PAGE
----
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Long-Term Capital Gain (LTCG) Taxation on Mutual Funds in India: A Comprehensive Guide

Posted on 26-Jun-2024

6 min read

Taxes can be confusing, especially when it comes to taxes on long-term capital gains on mutual funds. Allow Shriram AMC’s guide to help you resolve your queries.

Table of Content

Unless you are a tax expert yourself, understanding the nuances of different kinds of taxation can be quite cumbersome. Tax laws keep changing to keep up with the demands of the economy, and as such it is important to stay in the loop about how you, the person who pays the taxes, is affected. 

As an investor, it is important to understand how and where to invest so that you can save taxes while also building wealth. It’s your hard-earned money after all! 

If you have been investing in mutual funds for some time now, or are just getting started, you might especially want to understand how long-term capital gain taxes work. Do not worry; it’s not that complicated. 

By the end of this blog post, you’ll be an expert at understanding these taxes and making investment decisions that promise potential high returns. Let’s get started.

What is Long-Term Capital Gain Tax on Mutual Funds?

Long-term capital gains (LTCG) on mutual funds arise when you sell your mutual fund units at a profit after holding them for more than a year. The tax treatment for LTCG on mutual funds depends on the type of mutual fund, namely Equity Funds and Debt Funds.

How Does Long-Term Capital Gains on Mutual Funds Work?

“Long-term capital gains” is a mouthful, isn’t it? Let’s just stick to LTCG for our discussion. Makes life easier. Anyway, moving on!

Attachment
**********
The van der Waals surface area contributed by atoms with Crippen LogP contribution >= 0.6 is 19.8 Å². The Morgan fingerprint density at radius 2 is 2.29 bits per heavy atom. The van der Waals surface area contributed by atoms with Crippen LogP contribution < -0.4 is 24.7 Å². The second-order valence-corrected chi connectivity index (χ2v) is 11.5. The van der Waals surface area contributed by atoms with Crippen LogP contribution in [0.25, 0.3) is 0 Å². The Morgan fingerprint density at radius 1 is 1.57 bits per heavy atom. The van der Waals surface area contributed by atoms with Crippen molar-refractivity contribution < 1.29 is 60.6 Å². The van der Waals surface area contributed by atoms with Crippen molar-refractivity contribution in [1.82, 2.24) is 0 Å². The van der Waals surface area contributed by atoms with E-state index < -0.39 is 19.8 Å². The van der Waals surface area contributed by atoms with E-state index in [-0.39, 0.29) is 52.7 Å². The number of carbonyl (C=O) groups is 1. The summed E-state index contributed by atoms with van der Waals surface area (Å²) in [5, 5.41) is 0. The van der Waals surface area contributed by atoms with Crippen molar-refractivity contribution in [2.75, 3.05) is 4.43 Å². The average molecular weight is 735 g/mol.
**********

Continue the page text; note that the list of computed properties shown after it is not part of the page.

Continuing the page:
LTCG tax applies to the profits you generate when you sell your mutual fund units after holding them for more than one year. In simpler terms, it's the tax levied on the capital gains that exceed the original investment amount, provided you've held the units for over a year.

There are two main categories of mutual funds to consider when it comes to LTCG tax:

•    Equity Funds: These funds invest a majority of their assets (over 65%) in company stocks.
•    Debt Funds: These funds invest primarily in fixed-income instruments like bonds and government securities.

The LTCG tax treatment differs for these two categories. Let’s understand them in detail now.

Equity Funds and LTCG Taxes

Equity funds invest in stocks of various companies. They can be broadly categorized into tax-saving and non-tax-saving options.

•    Equity Linked Saving Schemes (ELSS): These tax-saving equity funds come with a mandatory lock-in period of 3 years. Since you cannot redeem your investment before this period, any capital gains qualify as LTCG.

•    Non-Tax Saving Equity Funds: Unlike ELSS, these funds have no lock-in period. Consequently, they can incur both LTCG and Short-Term Capital Gain (STCG) tax depending on the holding period. LTCG tax applies at a flat rate of 10% on gains exceeding Rs. 1 lakh in a financial year, without indexation benefit.

We also have LTCG tax on equity-oriented hybrid funds. These funds invest in a combination of equity and debt instruments. As long as at least 65% of the fund's assets are in equity or equity-oriented shares, the LTCG tax treatment is similar to equity funds (10% without indexation).

Debt Funds and LTCG Taxes

Debt funds primarily invest in fixed-income instruments like bonds and government securities. Debt funds invest primarily in fixed-income instruments like bonds and government securities. The taxation of gains from these funds has changed since April 2023: